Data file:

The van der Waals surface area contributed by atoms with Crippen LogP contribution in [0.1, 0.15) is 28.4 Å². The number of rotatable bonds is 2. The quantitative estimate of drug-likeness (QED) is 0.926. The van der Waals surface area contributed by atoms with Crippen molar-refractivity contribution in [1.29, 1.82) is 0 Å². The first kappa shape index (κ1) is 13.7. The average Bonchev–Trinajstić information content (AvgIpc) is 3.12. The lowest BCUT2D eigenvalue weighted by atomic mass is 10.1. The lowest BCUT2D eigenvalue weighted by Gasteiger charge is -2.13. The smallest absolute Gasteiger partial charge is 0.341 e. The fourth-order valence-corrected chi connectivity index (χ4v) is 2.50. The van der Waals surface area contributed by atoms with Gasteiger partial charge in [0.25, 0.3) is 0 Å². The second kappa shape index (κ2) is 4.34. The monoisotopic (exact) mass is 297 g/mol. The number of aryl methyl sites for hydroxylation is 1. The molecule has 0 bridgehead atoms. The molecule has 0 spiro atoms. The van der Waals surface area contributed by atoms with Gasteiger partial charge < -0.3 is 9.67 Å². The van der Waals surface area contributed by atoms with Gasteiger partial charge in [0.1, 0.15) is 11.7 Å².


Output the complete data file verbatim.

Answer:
The van der Waals surface area contributed by atoms with Crippen LogP contribution in [0.1, 0.15) is 28.4 Å². The number of rotatable bonds is 2. The quantitative estimate of drug-likeness (QED) is 0.926. The van der Waals surface area contributed by atoms with Crippen molar-refractivity contribution in [1.29, 1.82) is 0 Å². The first kappa shape index (κ1) is 13.7. The average Bonchev–Trinajstić information content (AvgIpc) is 3.12. The lowest BCUT2D eigenvalue weighted by atomic mass is 10.1. The lowest BCUT2D eigenvalue weighted by Gasteiger charge is -2.13. The smallest absolute Gasteiger partial charge is 0.341 e. The fourth-order valence-corrected chi connectivity index (χ4v) is 2.50. The van der Waals surface area contributed by atoms with Gasteiger partial charge in [0.25, 0.3) is 0 Å². The second kappa shape index (κ2) is 4.34. The monoisotopic (exact) mass is 297 g/mol. The number of aryl methyl sites for hydroxylation is 1. The molecule has 0 bridgehead atoms. The molecule has 0 spiro atoms. The van der Waals surface area contributed by atoms with Gasteiger partial charge < -0.3 is 9.67 Å². The van der Waals surface area contributed by atoms with Gasteiger partial charge in [0.1, 0.15) is 11.7 Å².